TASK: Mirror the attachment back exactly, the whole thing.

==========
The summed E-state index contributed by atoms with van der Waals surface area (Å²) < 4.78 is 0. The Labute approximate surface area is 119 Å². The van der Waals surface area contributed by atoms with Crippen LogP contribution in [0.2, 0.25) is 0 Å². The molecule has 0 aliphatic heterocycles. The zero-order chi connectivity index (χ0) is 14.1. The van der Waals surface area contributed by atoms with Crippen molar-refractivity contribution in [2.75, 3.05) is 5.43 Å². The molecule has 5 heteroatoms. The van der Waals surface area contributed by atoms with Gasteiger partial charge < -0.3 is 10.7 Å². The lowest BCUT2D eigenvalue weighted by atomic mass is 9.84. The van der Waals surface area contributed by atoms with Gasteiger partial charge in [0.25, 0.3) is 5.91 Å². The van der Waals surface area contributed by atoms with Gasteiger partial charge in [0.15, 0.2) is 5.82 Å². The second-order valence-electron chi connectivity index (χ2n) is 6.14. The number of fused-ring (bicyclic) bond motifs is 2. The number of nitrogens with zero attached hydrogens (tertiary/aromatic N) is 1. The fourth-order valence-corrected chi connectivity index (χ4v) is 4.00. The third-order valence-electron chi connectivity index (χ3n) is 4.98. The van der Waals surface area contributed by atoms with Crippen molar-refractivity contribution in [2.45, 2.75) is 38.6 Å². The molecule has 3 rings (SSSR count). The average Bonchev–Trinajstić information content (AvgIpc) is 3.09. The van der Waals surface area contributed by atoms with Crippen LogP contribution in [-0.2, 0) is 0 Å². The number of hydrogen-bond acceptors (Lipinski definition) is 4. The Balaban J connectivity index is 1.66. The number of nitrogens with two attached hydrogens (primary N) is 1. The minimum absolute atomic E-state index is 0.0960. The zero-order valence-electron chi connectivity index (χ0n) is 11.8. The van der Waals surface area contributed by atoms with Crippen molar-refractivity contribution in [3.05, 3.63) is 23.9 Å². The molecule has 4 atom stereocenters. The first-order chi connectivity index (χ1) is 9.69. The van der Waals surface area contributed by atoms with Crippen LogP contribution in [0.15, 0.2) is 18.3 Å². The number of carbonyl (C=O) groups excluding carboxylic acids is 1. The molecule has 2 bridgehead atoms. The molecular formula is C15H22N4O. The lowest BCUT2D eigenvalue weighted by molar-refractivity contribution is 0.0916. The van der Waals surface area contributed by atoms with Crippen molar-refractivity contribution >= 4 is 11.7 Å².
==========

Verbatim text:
The summed E-state index contributed by atoms with van der Waals surface area (Å²) < 4.78 is 0. The Labute approximate surface area is 119 Å². The van der Waals surface area contributed by atoms with Crippen LogP contribution in [0.2, 0.25) is 0 Å². The molecule has 0 aliphatic heterocycles. The zero-order chi connectivity index (χ0) is 14.1. The van der Waals surface area contributed by atoms with Crippen molar-refractivity contribution in [2.75, 3.05) is 5.43 Å². The molecule has 5 heteroatoms. The van der Waals surface area contributed by atoms with Gasteiger partial charge < -0.3 is 10.7 Å². The lowest BCUT2D eigenvalue weighted by atomic mass is 9.84. The van der Waals surface area contributed by atoms with Gasteiger partial charge in [0.25, 0.3) is 5.91 Å². The van der Waals surface area contributed by atoms with Gasteiger partial charge in [0.15, 0.2) is 5.82 Å². The second-order valence-electron chi connectivity index (χ2n) is 6.14. The number of fused-ring (bicyclic) bond motifs is 2. The number of nitrogens with zero attached hydrogens (tertiary/aromatic N) is 1. The fourth-order valence-corrected chi connectivity index (χ4v) is 4.00. The third-order valence-electron chi connectivity index (χ3n) is 4.98. The van der Waals surface area contributed by atoms with Crippen molar-refractivity contribution in [2.45, 2.75) is 38.6 Å². The molecule has 3 rings (SSSR count). The average Bonchev–Trinajstić information content (AvgIpc) is 3.09. The van der Waals surface area contributed by atoms with Crippen LogP contribution in [-0.2, 0) is 0 Å². The number of hydrogen-bond acceptors (Lipinski definition) is 4. The Balaban J connectivity index is 1.66. The number of nitrogens with two attached hydrogens (primary N) is 1. The minimum absolute atomic E-state index is 0.0960. The zero-order valence-electron chi connectivity index (χ0n) is 11.8. The van der Waals surface area contributed by atoms with Crippen molar-refractivity contribution in [3.05, 3.63) is 23.9 Å². The molecule has 4 atom stereocenters. The first-order chi connectivity index (χ1) is 9.69. The van der Waals surface area contributed by atoms with Crippen LogP contribution in [0.15, 0.2) is 18.3 Å². The number of carbonyl (C=O) groups excluding carboxylic acids is 1. The molecule has 2 bridgehead atoms. The molecular formula is C15H22N4O. The lowest BCUT2D eigenvalue weighted by molar-refractivity contribution is 0.0916. The van der Waals surface area contributed by atoms with Crippen molar-refractivity contribution >= 4 is 11.7 Å².